Cut: Shoppers Buying Guide
The cut of a
diamond is the physical measurement and relative proportion of a
polished diamond and is the most important characteristic in
producing a diamonds beauty. A single number does not define
cut. Instead, it is a myriad of measurements, relative percentages,
angles, finish, and performance of light within the diamond.
and sparkle of a diamond is the result of the reflection and
refraction of light within a diamond and is the cumulative effect of
the many facets on the surface of the three-dimensional diamond
shape. What makes judging cut difficult is that beauty is in the eye
of the beholder. Different people perceive the beauty of a diamond
differently in terms of what they perceive as beautiful.
years, major diamond grading laboratories like the Gemological
Institute of America (GIA) and the American Gem Society (AGS) have
established cut grades to help the consumer make better decisions for
purchasing diamonds based on cut characteristics. However, the cut
grading systems are different from each other and constantly
changing. As a result, there is no single official cut grade but the
current systems are a giant leap ahead of the past with no cut grades.
The quality of
the cut is most visible in terms of how light performs in a diamond
to produce Brightness, Fire, and Scintillation.
the visual effect of all the internal and external reflections of
white light. This brightness (also known as brilliance) results
primarily from the angles of the facets and the relative size of the
top facet called the table.
Fire is the
visual effect of rainbow colored flashes of light caused by the
separation of white light into various colors when the diamond acts
as a prism.
is the visual effect of sparkle and patterns of light and darkness.
Sparkle is the points of light that flash as the diamond, the light
source or the observer moves. The arrangement and contrast between
the bright and dark areas is important to what the eye perceives as
beautiful. An all-bright diamond or an all-dark diamond is less
attractive than a diamond with a balanced, symmetrical and
contrasting pattern of reflection.
Some of the
more important diamond measurements influencing the cut grade are
depth percentage, table percentage, crown angle, and pavilion angle.
The initial cut grade research focused on round brilliant diamond
shapes but the grading laboratories are slowly introducing cut grades
for the fancy shapes like the princess, emerald, oval, radiant,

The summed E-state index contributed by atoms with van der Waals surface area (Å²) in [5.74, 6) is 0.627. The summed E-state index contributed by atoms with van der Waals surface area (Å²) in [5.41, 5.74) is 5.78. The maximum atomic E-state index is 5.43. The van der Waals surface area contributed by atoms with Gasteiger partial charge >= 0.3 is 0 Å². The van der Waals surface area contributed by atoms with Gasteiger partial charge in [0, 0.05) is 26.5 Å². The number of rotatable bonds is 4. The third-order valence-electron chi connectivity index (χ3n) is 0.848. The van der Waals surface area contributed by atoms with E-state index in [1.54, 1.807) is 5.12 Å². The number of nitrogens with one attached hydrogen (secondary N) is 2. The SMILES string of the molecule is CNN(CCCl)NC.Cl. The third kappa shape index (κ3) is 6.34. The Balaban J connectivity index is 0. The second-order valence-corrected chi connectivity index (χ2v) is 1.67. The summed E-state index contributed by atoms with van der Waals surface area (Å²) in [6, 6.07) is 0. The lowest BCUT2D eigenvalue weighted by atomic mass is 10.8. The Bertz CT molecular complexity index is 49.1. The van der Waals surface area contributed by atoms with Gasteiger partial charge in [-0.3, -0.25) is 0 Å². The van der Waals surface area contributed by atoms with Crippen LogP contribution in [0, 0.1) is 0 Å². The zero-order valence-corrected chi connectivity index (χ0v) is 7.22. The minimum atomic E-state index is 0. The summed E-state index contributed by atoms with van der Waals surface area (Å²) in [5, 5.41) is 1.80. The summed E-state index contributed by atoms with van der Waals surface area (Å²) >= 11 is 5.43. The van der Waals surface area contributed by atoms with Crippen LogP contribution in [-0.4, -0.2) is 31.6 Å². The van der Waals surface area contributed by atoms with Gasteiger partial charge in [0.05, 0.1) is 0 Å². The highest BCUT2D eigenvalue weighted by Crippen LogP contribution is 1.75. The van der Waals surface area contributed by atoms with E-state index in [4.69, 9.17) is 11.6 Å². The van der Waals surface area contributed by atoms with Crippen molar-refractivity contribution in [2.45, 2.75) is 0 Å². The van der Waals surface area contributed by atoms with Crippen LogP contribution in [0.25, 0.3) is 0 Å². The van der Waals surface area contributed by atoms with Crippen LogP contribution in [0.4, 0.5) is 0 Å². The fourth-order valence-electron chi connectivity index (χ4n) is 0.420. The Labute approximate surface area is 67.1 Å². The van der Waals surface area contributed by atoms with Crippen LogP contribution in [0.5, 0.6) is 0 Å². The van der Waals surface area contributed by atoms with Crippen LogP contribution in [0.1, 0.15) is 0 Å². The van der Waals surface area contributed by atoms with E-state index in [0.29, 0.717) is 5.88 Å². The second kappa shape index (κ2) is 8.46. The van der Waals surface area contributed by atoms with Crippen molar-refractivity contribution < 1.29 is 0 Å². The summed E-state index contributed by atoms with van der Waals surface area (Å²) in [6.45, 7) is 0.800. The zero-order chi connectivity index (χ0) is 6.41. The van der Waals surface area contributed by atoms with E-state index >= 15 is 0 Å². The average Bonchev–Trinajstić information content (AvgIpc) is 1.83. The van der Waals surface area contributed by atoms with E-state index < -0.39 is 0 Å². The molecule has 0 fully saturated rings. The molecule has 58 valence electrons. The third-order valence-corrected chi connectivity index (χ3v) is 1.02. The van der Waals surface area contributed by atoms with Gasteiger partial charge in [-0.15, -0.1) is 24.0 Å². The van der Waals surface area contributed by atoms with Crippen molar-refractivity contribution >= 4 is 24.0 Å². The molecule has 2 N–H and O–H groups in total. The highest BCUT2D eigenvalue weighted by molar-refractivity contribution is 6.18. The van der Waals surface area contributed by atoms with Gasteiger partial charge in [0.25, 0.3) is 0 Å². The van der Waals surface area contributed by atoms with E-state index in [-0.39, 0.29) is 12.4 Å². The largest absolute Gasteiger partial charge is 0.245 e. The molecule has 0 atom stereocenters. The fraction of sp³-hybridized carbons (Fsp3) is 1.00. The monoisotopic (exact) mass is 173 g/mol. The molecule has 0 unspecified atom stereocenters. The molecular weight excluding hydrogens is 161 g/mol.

cushion and others. Each diamond shape has its own set of cut
parameters that produce the optimal light performance and beauty for
that particular diamond shape.
If the cut of
the diamond is the key to its beauty, why would anyone purchase a
diamond without great cut? Probably the main reason is lack of
knowledge by the consumer. Until recent years, it has been difficult
for the consumer to assess the cut of the diamond because jewelers
focused on color, clarity and carat weight. The jeweler used the
bright lights in the showroom to mask the light performance of the
diamond. As the diamond shopper becomes more aware of what
constitutes cut and has access to the GIA or AGS cut grades on the
diamond grading reports, they will be able to filter out the average
and poor cut diamonds in their purchase decisions.
budget is a factor in purchasing something less than the best cut.
However, cut is typically a real bargain since there is little visual
difference between the top echelons of diamond cut and the price
difference between average and exceptional cut is often minimal.
Perhaps the real cost of getting better cut in a diamond, is the time
and effort to learn about cut and to find a retailer who can provide
diamonds with exceptional cut at reasonable prices.
Once a diamond
shopper has determined what shape of diamond they want to purchase,
they need to research what cut parameters contribute to desirable
appearance. Some diamond shoppers fall into a trap of narrowly
defining their acceptable range for every diamond measurement, not
realizing that the beauty of the diamond results from the
interrelationships of all the facets. Simply picking the middle of
the range for each parameter can lead to a mediocre result. The cut
grades are an attempt to rate how a combination of factors work
together in the diamond.
the cut grade systems today or in the future, only the diamond
shopper can determine what is most appealing to their eye. Cut is
critical to the beauty of the diamond so making the best diamond
purchase decision means understanding the importance of cut and
finding that special diamond that is beautiful to behold.